In tort law, intentional infliction of emotional distress (“IIED”) refers to when a defendant intentionally or recklessly behaves in a way that is so “extreme and outrageous” that it causes another person to suffer severe emotional distress or trauma. When IIED occurs, the afflicted individual may be able to recover compensatory and punitive damages from the defendant.
However, due to state laws and the challenge of proving mental harms, it is very difficult to bring a successful lawsuit based on a claim of IIED. It should also be noted that not all conduct will qualify as an act of IIED since its definition is fairly specific.
Additionally, there are some instances where a person may be able to recover under a related tort theory known as, “negligent infliction of emotional distress (“NIED”)”. NIED is similar to IIED, but instead of intentional behavior, the defendant must have acted in a negligent manner. Also, unlike IIED, NIED requires the victim to prove that they suffered some kind of physical injury as well.
Lastly, both IIED and NIED are generally referred to using the umbrella term of “emotional distress”. Therefore, it is important to keep in mind that they are two separate actions and thus require different elements of proof.
How Do I Prove Intentional Infliction of Emotional Distress by my Employer?
Although the circumstances may be limited, it is sometimes possible to sue an employer for emotional distress. For instance, an employee may be exposed to something in their workplace that causes them to suffer emotional harm. This can happen when an employer’s intentional or negligent conduct induces the employee to experience severe emotional distress.
In such a case, an employee must be able to prove all of the following factors:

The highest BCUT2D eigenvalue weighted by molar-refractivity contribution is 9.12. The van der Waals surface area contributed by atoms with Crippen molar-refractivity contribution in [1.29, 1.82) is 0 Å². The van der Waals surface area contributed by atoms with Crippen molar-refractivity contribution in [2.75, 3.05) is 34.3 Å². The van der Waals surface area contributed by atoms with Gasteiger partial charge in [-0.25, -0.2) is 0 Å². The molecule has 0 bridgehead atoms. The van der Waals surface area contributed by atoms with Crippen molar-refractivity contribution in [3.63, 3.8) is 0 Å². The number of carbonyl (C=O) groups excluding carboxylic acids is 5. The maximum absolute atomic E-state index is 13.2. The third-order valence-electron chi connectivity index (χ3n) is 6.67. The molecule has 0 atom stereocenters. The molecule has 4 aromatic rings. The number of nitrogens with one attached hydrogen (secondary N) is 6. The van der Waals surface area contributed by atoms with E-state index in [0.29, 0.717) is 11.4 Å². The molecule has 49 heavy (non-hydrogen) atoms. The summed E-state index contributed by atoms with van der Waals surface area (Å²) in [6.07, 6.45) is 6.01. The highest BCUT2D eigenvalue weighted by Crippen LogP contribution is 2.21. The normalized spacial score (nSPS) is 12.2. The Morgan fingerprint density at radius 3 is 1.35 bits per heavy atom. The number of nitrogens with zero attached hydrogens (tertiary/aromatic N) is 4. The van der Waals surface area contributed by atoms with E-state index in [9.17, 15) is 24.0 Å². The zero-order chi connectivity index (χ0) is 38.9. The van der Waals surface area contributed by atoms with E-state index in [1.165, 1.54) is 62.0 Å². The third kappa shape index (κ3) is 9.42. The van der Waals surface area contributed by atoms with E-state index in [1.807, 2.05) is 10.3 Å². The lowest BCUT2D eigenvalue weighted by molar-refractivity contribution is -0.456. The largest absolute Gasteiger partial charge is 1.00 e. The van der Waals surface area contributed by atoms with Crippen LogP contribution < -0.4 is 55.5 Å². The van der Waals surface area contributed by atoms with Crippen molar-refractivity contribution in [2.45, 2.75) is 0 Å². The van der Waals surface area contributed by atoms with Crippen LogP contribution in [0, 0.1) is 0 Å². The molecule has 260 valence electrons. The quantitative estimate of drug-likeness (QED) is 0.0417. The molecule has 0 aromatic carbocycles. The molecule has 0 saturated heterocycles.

- That their employer, co-worker, or other representative of the employer acted in an extreme and outrageous manner;
- The defendant must have either intended to cause or must have known it would cause another person to suffer severe emotional distress or trauma;
- That the conduct did in fact cause the employee to experience severe emotional distress or trauma; and
- That their conduct was directly related to this injury.
It should also be noted that these factors may vary from state-to-state, and that other state laws (e.g., labor laws) may interfere with bringing an action.
What Does “Extreme and Outrageous Conduct” Mean?
In proving IIED, “extreme and outrageous conduct” means behavior that goes beyond the bounds of what is considered acceptable by society and is viewed as an act that is intolerable or atrocious. Again, this definition will vary based on state laws.
In states that use the above definition or something similar, the standard is that of a reasonable prudent person. In other words, this conduct must be seen as extreme and outrageous to the average reasonable person.
Some examples that may demonstrate when an employee might be able to sue for emotional distress include being subjected to repeated racial slurs, extreme cases of sexual harassment, and acts like constant bullying or shaming of an employee in front of all their co-workers to the extent it causes post-traumatic stress disorder (i.e., PTSD).
How Do I Prove That I Have Suffered Severe Emotional Distress?
As previously mentioned, an employee must be able to prove intentional infliction of emotional distress by showing the four elements outlined above. Although IIED refers to mental harms, it will often manifest itself as a physical ailment. Generally speaking, it is much easier to prove emotional distress when a victim experiences physical symptoms.
Some symptoms that may support that the employee did suffer emotional distress includes medical evidence, such as records demonstrating that the victim has depression, high blood pressure, insomnia, physical illness, nausea, and potentially anxiety. This also requires being able to show that they did not have any of these symptoms prior to the conduct that caused them.
If successfully proven, emotional distress damages may be issued to the plaintiff. The most common form of damages awarded to a plaintiff in a case for emotional distress is compensatory damages. In extreme cases, they may also receive punitive damages, but this is rare.
What are the Possible Defenses of Intentional Infliction of Emotional Distress?
There are several possible defenses that a defendant to an IIED case may be able to raise, including: